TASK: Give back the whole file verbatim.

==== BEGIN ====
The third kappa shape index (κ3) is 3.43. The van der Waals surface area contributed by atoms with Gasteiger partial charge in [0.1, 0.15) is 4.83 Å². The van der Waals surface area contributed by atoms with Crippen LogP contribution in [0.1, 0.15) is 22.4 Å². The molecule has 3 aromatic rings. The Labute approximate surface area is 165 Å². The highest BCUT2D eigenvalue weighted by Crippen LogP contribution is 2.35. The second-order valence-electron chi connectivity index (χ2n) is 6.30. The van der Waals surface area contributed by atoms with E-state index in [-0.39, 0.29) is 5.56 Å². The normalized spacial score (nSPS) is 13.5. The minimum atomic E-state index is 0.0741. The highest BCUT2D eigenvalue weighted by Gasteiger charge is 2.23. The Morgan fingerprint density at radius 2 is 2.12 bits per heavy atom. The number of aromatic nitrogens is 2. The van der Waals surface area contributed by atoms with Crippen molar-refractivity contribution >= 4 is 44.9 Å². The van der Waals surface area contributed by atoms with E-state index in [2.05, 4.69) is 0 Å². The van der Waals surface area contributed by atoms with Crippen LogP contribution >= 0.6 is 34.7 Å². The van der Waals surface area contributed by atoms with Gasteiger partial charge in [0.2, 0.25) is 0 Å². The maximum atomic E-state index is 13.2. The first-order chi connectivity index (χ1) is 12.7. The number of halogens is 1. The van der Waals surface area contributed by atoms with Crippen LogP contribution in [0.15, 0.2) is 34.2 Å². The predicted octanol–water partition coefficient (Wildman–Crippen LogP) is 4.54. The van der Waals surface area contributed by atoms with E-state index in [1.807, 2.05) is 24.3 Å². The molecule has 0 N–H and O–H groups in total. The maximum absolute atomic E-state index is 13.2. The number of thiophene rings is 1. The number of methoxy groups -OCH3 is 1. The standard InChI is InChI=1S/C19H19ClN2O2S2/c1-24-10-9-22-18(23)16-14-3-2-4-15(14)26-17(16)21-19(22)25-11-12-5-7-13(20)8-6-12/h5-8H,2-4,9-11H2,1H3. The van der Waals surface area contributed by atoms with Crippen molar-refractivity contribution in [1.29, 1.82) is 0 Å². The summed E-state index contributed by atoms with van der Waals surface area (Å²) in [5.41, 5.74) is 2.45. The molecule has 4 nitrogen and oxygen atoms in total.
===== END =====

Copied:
The third kappa shape index (κ3) is 3.43. The van der Waals surface area contributed by atoms with Gasteiger partial charge in [0.1, 0.15) is 4.83 Å². The van der Waals surface area contributed by atoms with Crippen LogP contribution in [0.1, 0.15) is 22.4 Å². The molecule has 3 aromatic rings. The Labute approximate surface area is 165 Å². The highest BCUT2D eigenvalue weighted by Crippen LogP contribution is 2.35. The second-order valence-electron chi connectivity index (χ2n) is 6.30. The van der Waals surface area contributed by atoms with E-state index in [-0.39, 0.29) is 5.56 Å². The normalized spacial score (nSPS) is 13.5. The minimum atomic E-state index is 0.0741. The highest BCUT2D eigenvalue weighted by Gasteiger charge is 2.23. The Morgan fingerprint density at radius 2 is 2.12 bits per heavy atom. The number of aromatic nitrogens is 2. The van der Waals surface area contributed by atoms with Crippen molar-refractivity contribution >= 4 is 44.9 Å². The van der Waals surface area contributed by atoms with E-state index in [2.05, 4.69) is 0 Å². The van der Waals surface area contributed by atoms with Crippen LogP contribution >= 0.6 is 34.7 Å². The van der Waals surface area contributed by atoms with Gasteiger partial charge in [0.2, 0.25) is 0 Å². The maximum atomic E-state index is 13.2. The first-order chi connectivity index (χ1) is 12.7. The number of halogens is 1. The van der Waals surface area contributed by atoms with Crippen LogP contribution in [0.15, 0.2) is 34.2 Å². The predicted octanol–water partition coefficient (Wildman–Crippen LogP) is 4.54. The van der Waals surface area contributed by atoms with E-state index in [1.807, 2.05) is 24.3 Å². The molecule has 0 N–H and O–H groups in total. The maximum absolute atomic E-state index is 13.2. The number of thiophene rings is 1. The number of methoxy groups -OCH3 is 1. The standard InChI is InChI=1S/C19H19ClN2O2S2/c1-24-10-9-22-18(23)16-14-3-2-4-15(14)26-17(16)21-19(22)25-11-12-5-7-13(20)8-6-12/h5-8H,2-4,9-11H2,1H3. The van der Waals surface area contributed by atoms with Crippen molar-refractivity contribution in [1.29, 1.82) is 0 Å². The summed E-state index contributed by atoms with van der Waals surface area (Å²) in [5.41, 5.74) is 2.45. The molecule has 4 nitrogen and oxygen atoms in total.